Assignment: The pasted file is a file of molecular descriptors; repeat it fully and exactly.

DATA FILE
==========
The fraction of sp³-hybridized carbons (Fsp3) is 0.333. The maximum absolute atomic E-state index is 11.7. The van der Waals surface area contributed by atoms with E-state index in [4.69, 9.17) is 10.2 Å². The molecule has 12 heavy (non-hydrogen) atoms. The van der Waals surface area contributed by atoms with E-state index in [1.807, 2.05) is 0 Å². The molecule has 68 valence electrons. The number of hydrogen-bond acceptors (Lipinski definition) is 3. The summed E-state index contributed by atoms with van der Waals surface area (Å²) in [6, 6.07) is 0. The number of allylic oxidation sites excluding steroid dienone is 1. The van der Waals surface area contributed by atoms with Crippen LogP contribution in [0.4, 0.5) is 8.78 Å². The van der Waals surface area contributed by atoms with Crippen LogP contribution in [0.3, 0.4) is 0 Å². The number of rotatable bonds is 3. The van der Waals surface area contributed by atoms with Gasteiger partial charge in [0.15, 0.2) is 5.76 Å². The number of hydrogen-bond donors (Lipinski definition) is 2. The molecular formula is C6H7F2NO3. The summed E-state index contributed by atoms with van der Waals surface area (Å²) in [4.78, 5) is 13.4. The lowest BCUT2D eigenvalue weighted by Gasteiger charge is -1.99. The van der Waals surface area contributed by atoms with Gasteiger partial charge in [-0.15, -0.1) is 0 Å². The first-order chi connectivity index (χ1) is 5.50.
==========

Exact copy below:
The fraction of sp³-hybridized carbons (Fsp3) is 0.333. The maximum absolute atomic E-state index is 11.7. The van der Waals surface area contributed by atoms with E-state index in [4.69, 9.17) is 10.2 Å². The molecule has 12 heavy (non-hydrogen) atoms. The van der Waals surface area contributed by atoms with E-state index in [1.807, 2.05) is 0 Å². The molecule has 68 valence electrons. The number of hydrogen-bond acceptors (Lipinski definition) is 3. The summed E-state index contributed by atoms with van der Waals surface area (Å²) in [6, 6.07) is 0. The number of allylic oxidation sites excluding steroid dienone is 1. The van der Waals surface area contributed by atoms with Crippen LogP contribution in [0.4, 0.5) is 8.78 Å². The van der Waals surface area contributed by atoms with Crippen LogP contribution in [0.3, 0.4) is 0 Å². The number of rotatable bonds is 3. The van der Waals surface area contributed by atoms with Gasteiger partial charge in [0.15, 0.2) is 5.76 Å². The number of hydrogen-bond donors (Lipinski definition) is 2. The molecular formula is C6H7F2NO3. The summed E-state index contributed by atoms with van der Waals surface area (Å²) in [4.78, 5) is 13.4. The lowest BCUT2D eigenvalue weighted by Gasteiger charge is -1.99. The van der Waals surface area contributed by atoms with Gasteiger partial charge in [-0.15, -0.1) is 0 Å². The first-order chi connectivity index (χ1) is 5.50.